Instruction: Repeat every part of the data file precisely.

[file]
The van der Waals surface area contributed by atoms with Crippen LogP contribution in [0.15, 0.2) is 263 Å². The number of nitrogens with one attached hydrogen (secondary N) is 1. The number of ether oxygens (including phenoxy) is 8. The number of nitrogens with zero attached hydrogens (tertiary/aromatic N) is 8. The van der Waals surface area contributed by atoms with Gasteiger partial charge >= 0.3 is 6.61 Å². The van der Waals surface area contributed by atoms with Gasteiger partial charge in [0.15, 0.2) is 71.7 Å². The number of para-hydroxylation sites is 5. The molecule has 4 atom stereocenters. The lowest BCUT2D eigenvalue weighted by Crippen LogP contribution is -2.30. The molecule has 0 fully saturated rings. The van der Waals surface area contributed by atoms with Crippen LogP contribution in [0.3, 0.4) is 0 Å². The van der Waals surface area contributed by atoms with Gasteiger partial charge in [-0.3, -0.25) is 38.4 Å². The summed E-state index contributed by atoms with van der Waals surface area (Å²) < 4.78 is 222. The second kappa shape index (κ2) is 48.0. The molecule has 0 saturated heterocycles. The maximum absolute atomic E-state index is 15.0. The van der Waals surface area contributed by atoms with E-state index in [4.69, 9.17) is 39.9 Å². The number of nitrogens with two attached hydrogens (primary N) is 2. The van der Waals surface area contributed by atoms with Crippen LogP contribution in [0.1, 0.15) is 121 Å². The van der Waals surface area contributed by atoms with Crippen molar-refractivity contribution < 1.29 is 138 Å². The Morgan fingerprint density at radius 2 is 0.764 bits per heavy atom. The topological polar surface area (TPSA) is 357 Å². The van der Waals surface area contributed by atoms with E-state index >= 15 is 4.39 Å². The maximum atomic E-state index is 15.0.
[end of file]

The van der Waals surface area contributed by atoms with Crippen LogP contribution in [0.15, 0.2) is 263 Å². The number of nitrogens with one attached hydrogen (secondary N) is 1. The number of ether oxygens (including phenoxy) is 8. The number of nitrogens with zero attached hydrogens (tertiary/aromatic N) is 8. The van der Waals surface area contributed by atoms with Gasteiger partial charge >= 0.3 is 6.61 Å². The van der Waals surface area contributed by atoms with Gasteiger partial charge in [0.15, 0.2) is 71.7 Å². The number of para-hydroxylation sites is 5. The molecule has 4 atom stereocenters. The lowest BCUT2D eigenvalue weighted by Crippen LogP contribution is -2.30. The molecule has 0 fully saturated rings. The van der Waals surface area contributed by atoms with Crippen LogP contribution in [0.3, 0.4) is 0 Å². The van der Waals surface area contributed by atoms with Gasteiger partial charge in [-0.3, -0.25) is 38.4 Å². The summed E-state index contributed by atoms with van der Waals surface area (Å²) < 4.78 is 222. The second kappa shape index (κ2) is 48.0. The molecule has 0 saturated heterocycles. The maximum absolute atomic E-state index is 15.0. The van der Waals surface area contributed by atoms with E-state index in [4.69, 9.17) is 39.9 Å². The number of nitrogens with two attached hydrogens (primary N) is 2. The van der Waals surface area contributed by atoms with Crippen LogP contribution in [0.1, 0.15) is 121 Å². The van der Waals surface area contributed by atoms with Crippen molar-refractivity contribution < 1.29 is 138 Å². The Morgan fingerprint density at radius 2 is 0.764 bits per heavy atom. The topological polar surface area (TPSA) is 357 Å². The van der Waals surface area contributed by atoms with E-state index >= 15 is 4.39 Å². The maximum atomic E-state index is 15.0.